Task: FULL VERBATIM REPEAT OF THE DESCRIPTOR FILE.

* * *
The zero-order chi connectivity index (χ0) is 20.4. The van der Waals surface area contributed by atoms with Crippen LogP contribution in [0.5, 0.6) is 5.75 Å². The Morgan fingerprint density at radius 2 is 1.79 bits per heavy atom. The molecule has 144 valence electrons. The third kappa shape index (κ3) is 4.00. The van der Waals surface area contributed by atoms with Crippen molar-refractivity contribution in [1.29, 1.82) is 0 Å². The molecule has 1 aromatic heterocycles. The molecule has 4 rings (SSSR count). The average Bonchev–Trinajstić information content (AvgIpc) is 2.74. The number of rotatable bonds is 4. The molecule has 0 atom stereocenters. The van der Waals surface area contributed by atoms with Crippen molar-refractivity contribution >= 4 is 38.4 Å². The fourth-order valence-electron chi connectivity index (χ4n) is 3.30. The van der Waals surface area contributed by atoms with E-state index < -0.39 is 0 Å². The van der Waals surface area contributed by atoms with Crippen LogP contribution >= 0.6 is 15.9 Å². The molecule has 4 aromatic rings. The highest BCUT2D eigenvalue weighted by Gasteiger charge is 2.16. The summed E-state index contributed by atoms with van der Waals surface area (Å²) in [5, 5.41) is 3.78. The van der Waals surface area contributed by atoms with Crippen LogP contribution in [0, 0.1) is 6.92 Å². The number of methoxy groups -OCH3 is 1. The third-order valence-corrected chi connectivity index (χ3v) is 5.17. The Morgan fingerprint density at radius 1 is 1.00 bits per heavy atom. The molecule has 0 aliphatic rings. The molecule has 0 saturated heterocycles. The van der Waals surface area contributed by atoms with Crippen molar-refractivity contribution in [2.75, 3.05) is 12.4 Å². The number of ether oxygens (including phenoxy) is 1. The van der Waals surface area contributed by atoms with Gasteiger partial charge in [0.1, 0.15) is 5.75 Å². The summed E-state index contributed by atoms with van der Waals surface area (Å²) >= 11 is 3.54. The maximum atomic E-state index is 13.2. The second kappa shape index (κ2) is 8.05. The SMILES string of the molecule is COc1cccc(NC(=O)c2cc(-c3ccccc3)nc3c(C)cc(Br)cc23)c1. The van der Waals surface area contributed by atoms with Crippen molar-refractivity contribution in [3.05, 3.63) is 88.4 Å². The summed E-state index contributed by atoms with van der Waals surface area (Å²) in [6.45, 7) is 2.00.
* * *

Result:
The zero-order chi connectivity index (χ0) is 20.4. The van der Waals surface area contributed by atoms with Crippen LogP contribution in [0.5, 0.6) is 5.75 Å². The Morgan fingerprint density at radius 2 is 1.79 bits per heavy atom. The molecule has 144 valence electrons. The third kappa shape index (κ3) is 4.00. The van der Waals surface area contributed by atoms with Crippen molar-refractivity contribution in [1.29, 1.82) is 0 Å². The molecule has 1 aromatic heterocycles. The molecule has 4 rings (SSSR count). The average Bonchev–Trinajstić information content (AvgIpc) is 2.74. The number of rotatable bonds is 4. The molecule has 0 atom stereocenters. The van der Waals surface area contributed by atoms with Crippen molar-refractivity contribution >= 4 is 38.4 Å². The fourth-order valence-electron chi connectivity index (χ4n) is 3.30. The van der Waals surface area contributed by atoms with E-state index < -0.39 is 0 Å². The van der Waals surface area contributed by atoms with Crippen LogP contribution >= 0.6 is 15.9 Å². The molecule has 4 aromatic rings. The highest BCUT2D eigenvalue weighted by Gasteiger charge is 2.16. The summed E-state index contributed by atoms with van der Waals surface area (Å²) in [5, 5.41) is 3.78. The van der Waals surface area contributed by atoms with Crippen LogP contribution in [0, 0.1) is 6.92 Å². The number of methoxy groups -OCH3 is 1. The third-order valence-corrected chi connectivity index (χ3v) is 5.17. The Morgan fingerprint density at radius 1 is 1.00 bits per heavy atom. The molecule has 0 aliphatic rings. The molecule has 0 saturated heterocycles. The van der Waals surface area contributed by atoms with Crippen molar-refractivity contribution in [2.75, 3.05) is 12.4 Å². The number of ether oxygens (including phenoxy) is 1. The van der Waals surface area contributed by atoms with Gasteiger partial charge in [0.1, 0.15) is 5.75 Å². The summed E-state index contributed by atoms with van der Waals surface area (Å²) >= 11 is 3.54. The maximum atomic E-state index is 13.2. The second kappa shape index (κ2) is 8.05. The SMILES string of the molecule is COc1cccc(NC(=O)c2cc(-c3ccccc3)nc3c(C)cc(Br)cc23)c1. The van der Waals surface area contributed by atoms with Crippen molar-refractivity contribution in [3.05, 3.63) is 88.4 Å². The summed E-state index contributed by atoms with van der Waals surface area (Å²) in [6.45, 7) is 2.00.